PITTSBURGH (KDKA) -- It's a space for learning and growing, but some schools are exposing children to daily doses of lead-tainted water.
Experts say Pennsylvania is sitting at the back of the class when it comes to protecting drinking water at school.
KDKA-TV Investigator Meghan Schiller takes us inside Pittsburgh Public School's Whittier Elementary which is proving just because a building has a lot of years under its belt doesn't mean it can't modernize.
"Health and safety of our students and staff is of the utmost importance," said Sanjeeb Manandhar, Pittsburgh Public Schools environmental sustainability manager.
Take a walk down any school hallway and you'll find one, but many drinking fountains are far from safe. That's why Sanjeeb Manandhar pushed for Pittsburgh Public Schools to filter the lead lurking in the drinking water.
The district started testing for lead voluntarily and didn't like the results. Since 2016, the district's replaced every old drinking fountain with lead-filtering bottle-filling stations.
"Although EPA has an action level which is 15 ppb, we wanted to ensure that we do whatever we can," said Manandhar.
KDKA Investigates obtained lead testing records for six school districts across the area: Baldwin, North Hills, Norwin, Penn-Trafford, Pittsburgh Public Schools and Pine-Richland. Every single one found lead in the water at some point in time. In some schools, some tests from certain faucets like in nurses' offices or locker rooms found results dozens of times higher than the EPA action level.
"When they review test results from districts across Pennsylvania, 91% of those tests came back positive for lead," said David Masur, the executive director of PennEnvironment.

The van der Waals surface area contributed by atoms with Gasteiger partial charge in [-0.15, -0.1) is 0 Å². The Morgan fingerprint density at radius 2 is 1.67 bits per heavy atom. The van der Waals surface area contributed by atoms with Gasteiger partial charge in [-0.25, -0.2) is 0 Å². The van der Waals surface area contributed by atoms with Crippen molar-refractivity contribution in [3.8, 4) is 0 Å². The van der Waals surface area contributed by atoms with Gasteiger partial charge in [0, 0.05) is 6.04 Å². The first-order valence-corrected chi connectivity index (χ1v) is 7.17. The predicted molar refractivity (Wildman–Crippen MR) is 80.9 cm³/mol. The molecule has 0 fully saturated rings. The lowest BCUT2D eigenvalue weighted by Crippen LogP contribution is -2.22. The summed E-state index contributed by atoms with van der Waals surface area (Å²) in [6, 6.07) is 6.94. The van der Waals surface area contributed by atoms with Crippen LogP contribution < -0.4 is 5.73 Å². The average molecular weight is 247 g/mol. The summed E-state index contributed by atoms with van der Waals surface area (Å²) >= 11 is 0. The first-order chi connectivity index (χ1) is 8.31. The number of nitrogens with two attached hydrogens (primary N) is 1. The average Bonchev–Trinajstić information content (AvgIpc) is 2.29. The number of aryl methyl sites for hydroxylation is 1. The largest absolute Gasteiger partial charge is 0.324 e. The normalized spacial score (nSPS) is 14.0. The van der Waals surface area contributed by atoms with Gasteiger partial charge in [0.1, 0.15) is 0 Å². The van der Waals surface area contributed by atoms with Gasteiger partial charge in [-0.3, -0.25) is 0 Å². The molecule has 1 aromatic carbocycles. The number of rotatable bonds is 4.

For that, Pennsylvania schools receive a failing grade. Experts agree no amount of lead is safe to drink. Yet there's no law requiring schools to test and no standards for how to test.
"How has it been allowed to go on for as long as it has?" asked KDKA's Meghan Schiller.
"Well, I think it's been allowed to go on for a couple of reasons. Number one: Unfortunately, when Congress passed the federal Safe Drinking Water Act a number of years ago, they essentially exempted almost all schools in the United States from having to comply with the law," said Masur.
It's a law that fails to protect vulnerable children from a contaminant known to damage kids' ability to learn, grow and behave. Pennsylvania Sen. Devlin Robinson wants to change that.
"This is specifically aimed to eliminate unsafe levels of lead in drinking water throughout every school in PA by January 1 of 2026," said State Sen. Devlin Robinson (R-27).
A new bill introduced this month will move away from testing and set aside cash to fix the problem.
"This is going to set aside about $30 million that is going to be utilized over three years," said Sen. Robinson.
If passed, districts can tap into those funds and purchase enough lead-filtering water stations to replace every old one. Or they can go the route of Pittsburgh Public Schools and work it into the budget now.
"When you look at the capital budget, or how much stimulus money they receive, in most cases, we're talking about a half or a third of 1% of the budget to replace every outlet in any single district," said Masur.
Masur adds we've waited long enough to do the right thing.
"Testing is not preventative. It's really getting all of this potential lead equipment out of our schools and protecting kids at the source," Masur said.
Contributor: KDKA Investigative Producer Tory Wegerski
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